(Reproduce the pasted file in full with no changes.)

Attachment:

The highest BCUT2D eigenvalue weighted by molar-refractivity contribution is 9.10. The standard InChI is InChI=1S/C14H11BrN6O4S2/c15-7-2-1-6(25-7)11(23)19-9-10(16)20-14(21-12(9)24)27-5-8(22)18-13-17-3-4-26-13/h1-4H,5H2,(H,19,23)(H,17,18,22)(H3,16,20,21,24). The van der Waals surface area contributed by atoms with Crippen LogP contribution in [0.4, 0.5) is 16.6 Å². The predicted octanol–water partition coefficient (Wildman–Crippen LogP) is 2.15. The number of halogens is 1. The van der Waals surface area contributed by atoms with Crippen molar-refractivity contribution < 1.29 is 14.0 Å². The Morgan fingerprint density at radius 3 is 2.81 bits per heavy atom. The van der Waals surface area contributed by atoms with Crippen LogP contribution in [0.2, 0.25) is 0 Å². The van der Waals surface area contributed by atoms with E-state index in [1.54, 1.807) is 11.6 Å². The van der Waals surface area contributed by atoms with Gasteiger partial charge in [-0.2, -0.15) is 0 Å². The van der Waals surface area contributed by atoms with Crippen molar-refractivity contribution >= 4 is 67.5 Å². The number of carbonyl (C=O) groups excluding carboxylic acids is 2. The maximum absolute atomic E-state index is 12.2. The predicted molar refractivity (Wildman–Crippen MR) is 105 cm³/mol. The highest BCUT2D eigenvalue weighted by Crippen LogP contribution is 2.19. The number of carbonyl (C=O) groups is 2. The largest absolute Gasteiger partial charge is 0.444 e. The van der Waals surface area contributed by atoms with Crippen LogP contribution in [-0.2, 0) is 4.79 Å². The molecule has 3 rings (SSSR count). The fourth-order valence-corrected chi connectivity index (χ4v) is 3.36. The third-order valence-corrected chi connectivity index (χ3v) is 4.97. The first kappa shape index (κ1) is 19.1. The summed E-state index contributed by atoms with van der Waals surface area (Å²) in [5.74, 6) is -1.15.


The highest BCUT2D eigenvalue weighted by molar-refractivity contribution is 9.10. The standard InChI is InChI=1S/C14H11BrN6O4S2/c15-7-2-1-6(25-7)11(23)19-9-10(16)20-14(21-12(9)24)27-5-8(22)18-13-17-3-4-26-13/h1-4H,5H2,(H,19,23)(H,17,18,22)(H3,16,20,21,24). The van der Waals surface area contributed by atoms with Crippen LogP contribution in [0.4, 0.5) is 16.6 Å². The predicted octanol–water partition coefficient (Wildman–Crippen LogP) is 2.15. The number of halogens is 1. The van der Waals surface area contributed by atoms with Crippen molar-refractivity contribution < 1.29 is 14.0 Å². The Morgan fingerprint density at radius 3 is 2.81 bits per heavy atom. The van der Waals surface area contributed by atoms with Crippen LogP contribution in [0.2, 0.25) is 0 Å². The van der Waals surface area contributed by atoms with E-state index in [1.54, 1.807) is 11.6 Å². The van der Waals surface area contributed by atoms with Gasteiger partial charge in [-0.2, -0.15) is 0 Å². The van der Waals surface area contributed by atoms with Crippen molar-refractivity contribution >= 4 is 67.5 Å². The number of carbonyl (C=O) groups excluding carboxylic acids is 2. The maximum absolute atomic E-state index is 12.2. The predicted molar refractivity (Wildman–Crippen MR) is 105 cm³/mol. The highest BCUT2D eigenvalue weighted by Crippen LogP contribution is 2.19. The number of carbonyl (C=O) groups is 2. The largest absolute Gasteiger partial charge is 0.444 e. The van der Waals surface area contributed by atoms with Crippen LogP contribution in [-0.2, 0) is 4.79 Å². The molecule has 3 rings (SSSR count). The fourth-order valence-corrected chi connectivity index (χ4v) is 3.36. The third-order valence-corrected chi connectivity index (χ3v) is 4.97. The first kappa shape index (κ1) is 19.1. The summed E-state index contributed by atoms with van der Waals surface area (Å²) in [5.74, 6) is -1.15.